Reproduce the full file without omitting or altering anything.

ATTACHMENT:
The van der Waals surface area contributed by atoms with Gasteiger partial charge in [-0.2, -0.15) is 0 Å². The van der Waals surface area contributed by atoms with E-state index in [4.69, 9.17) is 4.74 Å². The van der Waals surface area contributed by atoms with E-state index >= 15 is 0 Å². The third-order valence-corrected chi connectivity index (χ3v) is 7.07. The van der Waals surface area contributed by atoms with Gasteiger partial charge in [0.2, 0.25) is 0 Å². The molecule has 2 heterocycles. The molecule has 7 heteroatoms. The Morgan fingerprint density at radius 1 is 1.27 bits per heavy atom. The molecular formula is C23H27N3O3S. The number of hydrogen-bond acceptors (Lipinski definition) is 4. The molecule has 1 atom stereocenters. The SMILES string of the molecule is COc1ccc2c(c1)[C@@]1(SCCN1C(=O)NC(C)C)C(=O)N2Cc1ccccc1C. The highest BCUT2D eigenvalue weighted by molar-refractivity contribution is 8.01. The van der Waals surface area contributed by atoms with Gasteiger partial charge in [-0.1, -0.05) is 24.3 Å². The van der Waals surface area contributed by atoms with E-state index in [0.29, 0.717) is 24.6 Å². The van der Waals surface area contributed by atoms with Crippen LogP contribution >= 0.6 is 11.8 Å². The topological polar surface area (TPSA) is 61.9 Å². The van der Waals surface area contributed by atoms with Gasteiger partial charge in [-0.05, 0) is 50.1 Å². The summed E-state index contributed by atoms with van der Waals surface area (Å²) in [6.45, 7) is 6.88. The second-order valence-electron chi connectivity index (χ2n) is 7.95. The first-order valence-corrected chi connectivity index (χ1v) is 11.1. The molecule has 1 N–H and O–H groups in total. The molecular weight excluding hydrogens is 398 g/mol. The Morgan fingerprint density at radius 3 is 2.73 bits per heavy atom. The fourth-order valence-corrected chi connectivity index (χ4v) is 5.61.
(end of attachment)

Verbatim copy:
The van der Waals surface area contributed by atoms with Gasteiger partial charge in [-0.2, -0.15) is 0 Å². The van der Waals surface area contributed by atoms with E-state index in [4.69, 9.17) is 4.74 Å². The van der Waals surface area contributed by atoms with E-state index >= 15 is 0 Å². The third-order valence-corrected chi connectivity index (χ3v) is 7.07. The van der Waals surface area contributed by atoms with Gasteiger partial charge in [0.2, 0.25) is 0 Å². The molecule has 2 heterocycles. The molecule has 7 heteroatoms. The Morgan fingerprint density at radius 1 is 1.27 bits per heavy atom. The molecular formula is C23H27N3O3S. The number of hydrogen-bond acceptors (Lipinski definition) is 4. The molecule has 1 atom stereocenters. The SMILES string of the molecule is COc1ccc2c(c1)[C@@]1(SCCN1C(=O)NC(C)C)C(=O)N2Cc1ccccc1C. The highest BCUT2D eigenvalue weighted by molar-refractivity contribution is 8.01. The van der Waals surface area contributed by atoms with Gasteiger partial charge in [-0.1, -0.05) is 24.3 Å². The van der Waals surface area contributed by atoms with E-state index in [0.29, 0.717) is 24.6 Å². The van der Waals surface area contributed by atoms with Crippen LogP contribution >= 0.6 is 11.8 Å². The topological polar surface area (TPSA) is 61.9 Å². The van der Waals surface area contributed by atoms with Gasteiger partial charge in [-0.05, 0) is 50.1 Å². The summed E-state index contributed by atoms with van der Waals surface area (Å²) in [6.45, 7) is 6.88. The second-order valence-electron chi connectivity index (χ2n) is 7.95. The first-order valence-corrected chi connectivity index (χ1v) is 11.1. The molecule has 1 N–H and O–H groups in total. The molecular weight excluding hydrogens is 398 g/mol. The Morgan fingerprint density at radius 3 is 2.73 bits per heavy atom. The fourth-order valence-corrected chi connectivity index (χ4v) is 5.61.